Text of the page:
Today’s topic is “Theology as a Way of Life.” My title, and indeed the entire theme of today’s talk, is borrowed from a book by the French historian of philosophy, Pierre Hadot, Philosophy as a Way of Life. Hadot’s simple thesis is that philosophy in the ancient world was not primarily concerned with constructing intellectual systems, but was, in fact, an exercise of a particular manner of living.
Today, when we introduce students to ancient philosophy in our colleges, we usually tell them about Plato’s doctrine of forms, or Aristotle’s hylomorphism, or the Stoics’ determinism, but rarely, if ever, do we talk about the life of these philosophical schools. What Hadot points out, however, is that these philosophical doctrines were created precisely to express and defend the particular way of life of a particular philosophical school. In other words, the doctrine of forms is not the key to Plato’s philosophy—the method of continual self-examination and dialogue is.
I bring this up because we tend to think of theology in the same way that we think of modern, as opposed to ancient, philosophy. In some circles, theology is actually defined as an attempt to systematically define all of the doctrines of Christianity. In the Summa, for example, Aquinas outlines a method whereby one begins with certain indubitable propositions, and then proceeds to logically deduce other propositions from those. This is more or less what we call systematic theology today.
For the earliest Christians, however, theology was never conceived as a rational exercise in system-building, or even world-view building. Their approach to theology was more or less the same as that of their secular counterparts, the philosophers. In fact, from the very beginning, Christians began to claim that Christianity was the true philosophy, that is, the true path to wisdom. Some Christians, like the Greek apologists saw Christianity as the fulfillment of Greek wisdom. They saw Plato playing a role of the Greeks analogous to the role Moses played for the Jews. Others, however, were openly hostile to Greek wisdom. For them, Christianity was set over against secular philosophy.
And yet—and this is the point I want to emphasize—whether they approved of, or borrowed from, Greek philosophy or not, most Christians saw their faith as being philosophical in the deepest and most ancient meaning of the term. If this is the case, then it follows that early Christians were no more interested in system-building than the early philosophers were. On the contrary, they presented Christianity as, above all, the way.
Of course, from the very beginning, this way was plagued by those who wanted to follow a different path, all the while pretending to follow the way. Some sought to turn Christianity into a system of beliefs, which, of course, gave rise to all manner of debates about all manner of minutiae. This is the source of 99% of all heresy. Others, however, were less concerned with the theoretical framework, and more concerned with governing behavior. These wolves in sheep’s clothing continually tried to turn the Church’s therapeutic method into a legal code.
You know, if I weren’t so ecumenically sensitive, I might suggest that the Roman Catholic Church has come to embody both of these deviations. But the truth is, the Roman Catholics and the Protestants do not have a monopoly on that sort of thing. These have been constant threats to the Church’s survival from day 1 and they are present within Orthodoxy even today. And yet, by God’s grace, the way has survived, and continues to survive, and even thrive, down to our own day. We know that it has survived because we have the witness of the saints throughout history.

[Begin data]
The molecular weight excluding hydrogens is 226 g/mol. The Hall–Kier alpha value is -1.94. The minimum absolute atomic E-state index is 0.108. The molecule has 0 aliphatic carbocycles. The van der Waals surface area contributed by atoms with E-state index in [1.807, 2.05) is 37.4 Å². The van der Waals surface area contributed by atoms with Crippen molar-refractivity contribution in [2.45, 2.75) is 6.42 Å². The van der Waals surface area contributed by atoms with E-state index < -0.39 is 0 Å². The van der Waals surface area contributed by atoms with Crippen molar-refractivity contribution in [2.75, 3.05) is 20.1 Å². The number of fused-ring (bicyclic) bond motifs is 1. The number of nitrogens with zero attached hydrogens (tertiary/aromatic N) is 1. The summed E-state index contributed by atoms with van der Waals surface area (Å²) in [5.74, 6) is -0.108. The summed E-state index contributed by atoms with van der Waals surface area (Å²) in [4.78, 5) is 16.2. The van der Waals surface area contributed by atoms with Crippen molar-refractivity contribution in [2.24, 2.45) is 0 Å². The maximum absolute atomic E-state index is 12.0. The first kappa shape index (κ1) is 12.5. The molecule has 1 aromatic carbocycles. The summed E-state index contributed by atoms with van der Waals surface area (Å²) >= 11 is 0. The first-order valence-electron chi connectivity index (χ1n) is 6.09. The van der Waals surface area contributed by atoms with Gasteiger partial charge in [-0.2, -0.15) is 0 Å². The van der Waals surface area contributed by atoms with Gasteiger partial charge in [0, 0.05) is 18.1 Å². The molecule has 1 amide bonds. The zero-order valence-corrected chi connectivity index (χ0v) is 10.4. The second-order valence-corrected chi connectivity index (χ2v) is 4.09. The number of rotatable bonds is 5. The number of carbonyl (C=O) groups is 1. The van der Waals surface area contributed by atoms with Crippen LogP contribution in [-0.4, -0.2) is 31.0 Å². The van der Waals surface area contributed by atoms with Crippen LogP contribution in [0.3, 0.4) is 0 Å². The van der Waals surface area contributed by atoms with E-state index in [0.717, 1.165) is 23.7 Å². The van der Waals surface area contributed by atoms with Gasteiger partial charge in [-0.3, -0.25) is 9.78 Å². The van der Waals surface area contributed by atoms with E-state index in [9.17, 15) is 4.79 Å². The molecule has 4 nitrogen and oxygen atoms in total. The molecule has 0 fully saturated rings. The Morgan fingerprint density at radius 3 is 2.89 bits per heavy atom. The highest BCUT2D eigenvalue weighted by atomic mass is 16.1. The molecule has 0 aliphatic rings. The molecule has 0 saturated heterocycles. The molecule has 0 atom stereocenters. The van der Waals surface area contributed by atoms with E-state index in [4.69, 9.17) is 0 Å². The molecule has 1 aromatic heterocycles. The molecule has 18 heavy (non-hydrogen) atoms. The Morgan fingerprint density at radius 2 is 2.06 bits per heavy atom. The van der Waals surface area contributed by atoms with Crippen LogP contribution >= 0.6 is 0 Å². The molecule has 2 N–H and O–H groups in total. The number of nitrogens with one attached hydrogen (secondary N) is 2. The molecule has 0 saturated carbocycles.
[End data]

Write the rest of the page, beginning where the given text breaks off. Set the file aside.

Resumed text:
To what do they witness? Not to abstract doctrines or theoretical systems, but to the efficacy of the way. The saints are living testimonies to the fact that we can know Christ, the wisdom of the Father, here and now. It is no accident that Plato wrote dialogues rather than treatises, and that Socrates was the main character in most of them. If you asked Plato to define wisdom, he would have pointed you to Socrates, not because Socrates claimed to be wise—just the opposite—but because Socrates’ way of life embodied the search for wisdom.
In the same way, if you want to understand Orthodoxy, do not reach for a theology book, even one of mine, which, by the way, are available from Regina Orthodox Press (clears throat), rather, look at the lives of the saints. Learn Orthodoxy from the way the saints lived. All too often, those of us who come to Orthodoxy from Western Christian traditions bring with us the assumption that Orthodoxy is a theological system, like Thomism or Calvanism. We convert because we become convinced that Orthodoxy is the right system. We contrast the beauties of Orthodox Trinitarianism with the deficiencies of filioques, or what not. And yet, if we have not come to recognize the presence of Christ in the Holy Spirit as St. Silouan did, then it is all just a lot of hot air. Our high-falutin’ talk about perichoresis is just that—more talk. What was it St. Paul said about clanging cymbals?
I am going to continue this, then, next week by talking about the tragedy of dogma. That should raise a few hackles amongst the self-anointed heresy-hunters out there.
Until then, may our great God and Savior, Jesus Christ, who is the way, the truth and the life, through the intercessions of St. Innocent of Alaska, and of the blessed elder, Sophrony Sakharov, have mercy upon us all, and grant us a rich entrance into His eternal kingdom.